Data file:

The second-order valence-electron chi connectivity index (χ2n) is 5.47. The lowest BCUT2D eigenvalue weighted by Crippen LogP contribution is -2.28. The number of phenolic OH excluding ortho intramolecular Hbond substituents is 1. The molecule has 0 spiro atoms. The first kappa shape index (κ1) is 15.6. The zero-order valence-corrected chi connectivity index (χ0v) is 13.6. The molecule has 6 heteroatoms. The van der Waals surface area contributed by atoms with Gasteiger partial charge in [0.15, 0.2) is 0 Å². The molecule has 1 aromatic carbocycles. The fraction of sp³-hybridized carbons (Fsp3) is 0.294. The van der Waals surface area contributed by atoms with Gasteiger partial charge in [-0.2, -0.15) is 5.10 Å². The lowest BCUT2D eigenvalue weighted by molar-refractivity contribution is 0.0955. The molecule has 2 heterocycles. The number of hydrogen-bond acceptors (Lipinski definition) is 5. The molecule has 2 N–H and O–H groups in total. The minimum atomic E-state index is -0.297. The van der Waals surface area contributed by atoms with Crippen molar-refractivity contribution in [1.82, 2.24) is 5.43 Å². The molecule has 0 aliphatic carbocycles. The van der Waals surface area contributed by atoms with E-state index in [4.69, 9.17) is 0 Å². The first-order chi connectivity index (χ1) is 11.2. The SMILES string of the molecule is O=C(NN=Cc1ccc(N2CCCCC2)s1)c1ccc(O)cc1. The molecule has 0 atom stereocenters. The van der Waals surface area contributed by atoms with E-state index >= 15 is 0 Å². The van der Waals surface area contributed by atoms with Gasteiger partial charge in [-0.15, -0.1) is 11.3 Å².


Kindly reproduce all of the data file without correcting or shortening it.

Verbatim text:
The second-order valence-electron chi connectivity index (χ2n) is 5.47. The lowest BCUT2D eigenvalue weighted by Crippen LogP contribution is -2.28. The number of phenolic OH excluding ortho intramolecular Hbond substituents is 1. The molecule has 0 spiro atoms. The first kappa shape index (κ1) is 15.6. The zero-order valence-corrected chi connectivity index (χ0v) is 13.6. The molecule has 6 heteroatoms. The van der Waals surface area contributed by atoms with Gasteiger partial charge in [0.15, 0.2) is 0 Å². The molecule has 1 aromatic carbocycles. The fraction of sp³-hybridized carbons (Fsp3) is 0.294. The van der Waals surface area contributed by atoms with Gasteiger partial charge in [-0.2, -0.15) is 5.10 Å². The lowest BCUT2D eigenvalue weighted by molar-refractivity contribution is 0.0955. The molecule has 2 heterocycles. The number of hydrogen-bond acceptors (Lipinski definition) is 5. The molecule has 2 N–H and O–H groups in total. The minimum atomic E-state index is -0.297. The van der Waals surface area contributed by atoms with Crippen molar-refractivity contribution in [1.82, 2.24) is 5.43 Å². The molecule has 0 aliphatic carbocycles. The van der Waals surface area contributed by atoms with E-state index in [4.69, 9.17) is 0 Å². The first-order chi connectivity index (χ1) is 11.2. The SMILES string of the molecule is O=C(NN=Cc1ccc(N2CCCCC2)s1)c1ccc(O)cc1. The molecule has 0 atom stereocenters. The van der Waals surface area contributed by atoms with E-state index >= 15 is 0 Å². The van der Waals surface area contributed by atoms with Gasteiger partial charge in [-0.15, -0.1) is 11.3 Å².